Parts of London inundated for second time in less than a month
The Met Office has issued yellow warnings for thunderstorms and rain in England and Scotland for the next four days, which could cause more flooding and transport disruption.
After the heavy downpour on Sunday, flooding damaged properties and led to road closures.
Major incidents were declared at two east London hospitals, with 100 patients being evacuated from Whipps Cross Hospital. Meanwhile, more than 1000 flood-related calls have been made to the London Fire Brigade.
The floods came as St James’s Park recorded 41.8mm of rain on Sunday, almost as much as the capital’s average July total of 45mm.
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Flash floods hit several parts of London
Following a week of high temperatures, thunderstorms have caused flooding across the capital.
Lamiat Sabin has this initial report.
The thunderstorms followed a week of high temperatures in the capital
Met Office: Amber warning issued
The Met Office has issued an amber warning covering much of the city saying that heavy showers and isolated thunderstorms are likely to cause surface water flooding.
Flooding of homes and businesses is likely and could happen quickly, with damage to some buildings from floodwater and isolated lightning strikes.
The agency also warns that where flooding or lightning strikes occur, delays and some cancellations to train and bus services are likely.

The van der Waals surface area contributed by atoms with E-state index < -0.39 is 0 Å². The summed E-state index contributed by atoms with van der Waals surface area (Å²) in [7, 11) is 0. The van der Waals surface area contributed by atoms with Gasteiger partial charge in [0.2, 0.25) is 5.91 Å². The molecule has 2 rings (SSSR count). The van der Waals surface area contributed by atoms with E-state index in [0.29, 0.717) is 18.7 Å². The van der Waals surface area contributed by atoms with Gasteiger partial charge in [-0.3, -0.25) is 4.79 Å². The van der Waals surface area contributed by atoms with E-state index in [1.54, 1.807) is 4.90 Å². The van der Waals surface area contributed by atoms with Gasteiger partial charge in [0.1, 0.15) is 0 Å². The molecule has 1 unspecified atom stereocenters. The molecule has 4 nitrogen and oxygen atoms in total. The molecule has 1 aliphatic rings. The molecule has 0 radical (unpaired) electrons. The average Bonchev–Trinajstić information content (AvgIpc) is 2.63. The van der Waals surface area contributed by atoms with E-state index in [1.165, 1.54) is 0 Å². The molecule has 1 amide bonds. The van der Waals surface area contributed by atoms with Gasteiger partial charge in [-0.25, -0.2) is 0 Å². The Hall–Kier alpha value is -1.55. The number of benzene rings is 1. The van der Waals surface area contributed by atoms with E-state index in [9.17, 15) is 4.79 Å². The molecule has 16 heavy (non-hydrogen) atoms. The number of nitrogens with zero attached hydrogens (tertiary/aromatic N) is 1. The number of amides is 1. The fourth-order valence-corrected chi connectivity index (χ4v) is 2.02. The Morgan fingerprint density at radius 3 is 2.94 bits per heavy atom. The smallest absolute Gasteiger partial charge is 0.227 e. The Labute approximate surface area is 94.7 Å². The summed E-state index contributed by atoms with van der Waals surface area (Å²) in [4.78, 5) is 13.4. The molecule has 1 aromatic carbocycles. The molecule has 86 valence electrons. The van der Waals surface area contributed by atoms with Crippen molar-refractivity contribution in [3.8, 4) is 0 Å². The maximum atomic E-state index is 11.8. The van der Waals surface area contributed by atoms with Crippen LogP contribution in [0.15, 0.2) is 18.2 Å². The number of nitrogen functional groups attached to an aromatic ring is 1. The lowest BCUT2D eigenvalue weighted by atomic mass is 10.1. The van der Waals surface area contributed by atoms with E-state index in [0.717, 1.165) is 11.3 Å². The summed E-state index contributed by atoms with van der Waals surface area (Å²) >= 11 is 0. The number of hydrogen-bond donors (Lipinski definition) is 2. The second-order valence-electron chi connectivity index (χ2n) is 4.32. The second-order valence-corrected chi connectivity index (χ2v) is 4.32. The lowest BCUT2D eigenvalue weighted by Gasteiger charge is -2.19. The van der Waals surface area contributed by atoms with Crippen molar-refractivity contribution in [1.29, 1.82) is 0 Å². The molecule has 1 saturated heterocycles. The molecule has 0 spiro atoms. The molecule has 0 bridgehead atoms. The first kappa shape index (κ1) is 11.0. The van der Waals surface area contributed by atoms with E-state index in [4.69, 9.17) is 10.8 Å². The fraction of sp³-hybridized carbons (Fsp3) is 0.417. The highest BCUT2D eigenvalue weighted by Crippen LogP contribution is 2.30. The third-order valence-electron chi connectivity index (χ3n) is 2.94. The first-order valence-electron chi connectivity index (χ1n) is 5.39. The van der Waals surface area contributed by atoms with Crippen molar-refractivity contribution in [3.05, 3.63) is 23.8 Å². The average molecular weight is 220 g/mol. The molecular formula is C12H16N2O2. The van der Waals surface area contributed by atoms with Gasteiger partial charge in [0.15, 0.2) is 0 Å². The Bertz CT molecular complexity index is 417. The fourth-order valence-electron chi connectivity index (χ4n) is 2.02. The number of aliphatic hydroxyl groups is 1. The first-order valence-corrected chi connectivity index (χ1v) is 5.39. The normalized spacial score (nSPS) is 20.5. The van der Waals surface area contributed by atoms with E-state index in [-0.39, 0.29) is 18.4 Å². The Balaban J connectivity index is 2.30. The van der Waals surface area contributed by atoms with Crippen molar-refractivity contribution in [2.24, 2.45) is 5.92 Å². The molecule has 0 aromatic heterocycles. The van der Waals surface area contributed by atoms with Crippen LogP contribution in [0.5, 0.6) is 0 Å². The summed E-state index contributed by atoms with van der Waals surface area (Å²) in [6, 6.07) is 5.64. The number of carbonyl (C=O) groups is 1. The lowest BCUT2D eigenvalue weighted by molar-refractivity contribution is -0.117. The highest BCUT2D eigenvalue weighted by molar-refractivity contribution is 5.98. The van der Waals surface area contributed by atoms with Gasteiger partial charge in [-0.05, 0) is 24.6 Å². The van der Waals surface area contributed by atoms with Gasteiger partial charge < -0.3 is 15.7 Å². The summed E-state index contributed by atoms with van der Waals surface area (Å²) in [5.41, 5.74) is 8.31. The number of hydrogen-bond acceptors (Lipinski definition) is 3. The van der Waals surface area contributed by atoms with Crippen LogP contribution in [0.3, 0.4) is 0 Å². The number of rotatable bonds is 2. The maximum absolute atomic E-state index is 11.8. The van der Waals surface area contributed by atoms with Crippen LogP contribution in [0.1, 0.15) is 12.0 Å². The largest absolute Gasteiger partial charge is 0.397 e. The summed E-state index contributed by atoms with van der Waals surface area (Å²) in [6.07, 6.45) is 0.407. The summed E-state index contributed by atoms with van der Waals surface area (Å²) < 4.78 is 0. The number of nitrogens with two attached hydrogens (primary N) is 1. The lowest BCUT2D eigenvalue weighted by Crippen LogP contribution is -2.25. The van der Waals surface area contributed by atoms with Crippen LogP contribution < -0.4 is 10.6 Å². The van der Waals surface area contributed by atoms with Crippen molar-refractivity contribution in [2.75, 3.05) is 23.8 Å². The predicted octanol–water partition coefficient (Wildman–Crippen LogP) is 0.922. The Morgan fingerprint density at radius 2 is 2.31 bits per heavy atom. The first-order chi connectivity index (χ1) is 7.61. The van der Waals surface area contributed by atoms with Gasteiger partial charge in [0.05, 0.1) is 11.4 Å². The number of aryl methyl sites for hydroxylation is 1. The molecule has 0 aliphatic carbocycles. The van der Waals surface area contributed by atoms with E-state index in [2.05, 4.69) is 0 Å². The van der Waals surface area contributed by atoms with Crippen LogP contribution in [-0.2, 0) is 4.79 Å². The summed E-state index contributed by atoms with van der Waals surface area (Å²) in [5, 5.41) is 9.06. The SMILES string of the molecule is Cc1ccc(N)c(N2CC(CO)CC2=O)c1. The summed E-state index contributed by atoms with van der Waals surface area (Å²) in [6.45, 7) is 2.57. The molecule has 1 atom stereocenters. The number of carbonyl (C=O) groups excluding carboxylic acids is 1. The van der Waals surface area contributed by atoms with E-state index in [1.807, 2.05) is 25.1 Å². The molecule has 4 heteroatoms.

Spray and sudden flooding probably leading to difficult driving conditions and some road closures
Deep standing water pictured in North London
Twitter user Paul Chan shows how quickly water built up in the torrential rain.
Scary driving conditions seen near Hampstead Heath
Stunning scenes recorded near Hampstead Heath by New York Times journalist Elizabeth Paton.
300 calls to fire brigade
London Fire Brigade has now taken in excess of 300 calls concerning the flooding.
In a post on Twitter the organisation asks people to avoid driving or walking through floodwater and to only call 999 in an emergency.
Traffic moving through deep water in Nine Elms
Pedestrians wade through floods in Hackney Wick
Pedestrians are wading through shin-deep water in Hackney Wick.
One Twitter user captured these videos.
The scene in St James’ Park
Are the London floods linked to the climate crisis?
After similar scenes in the capital on 12 July, our environment correspondent Harry Cockburn asked whether flooding in London is connected to the climate crisis.
As average global temperatures rise, the atmosphere can hold more water, worsening impacts of heavy rainfall, scientists warn.
As average global temperatures rise, the atmosphere can hold more water, worsening impacts of heavy rainfall, scientists warn
Meteorologists are always especially careful not to conflate short-term weather with long term climate, as sometimes freak weather events may have no clear link to the climate crisis.
However, over longer periods of time, extreme weather incidents can build up patterns which then provide scientists with new trends which can be at least partly attributed to the alterations in the global climate caused by human-made emissions.
Flooding has also hit parts of Belgium
Across the Channel, flooding also hit parts of Belgium this weekend washing away cars and pavements. The town of Dinant was hit by the worst flooding in decades after a two-hour thunderstorm.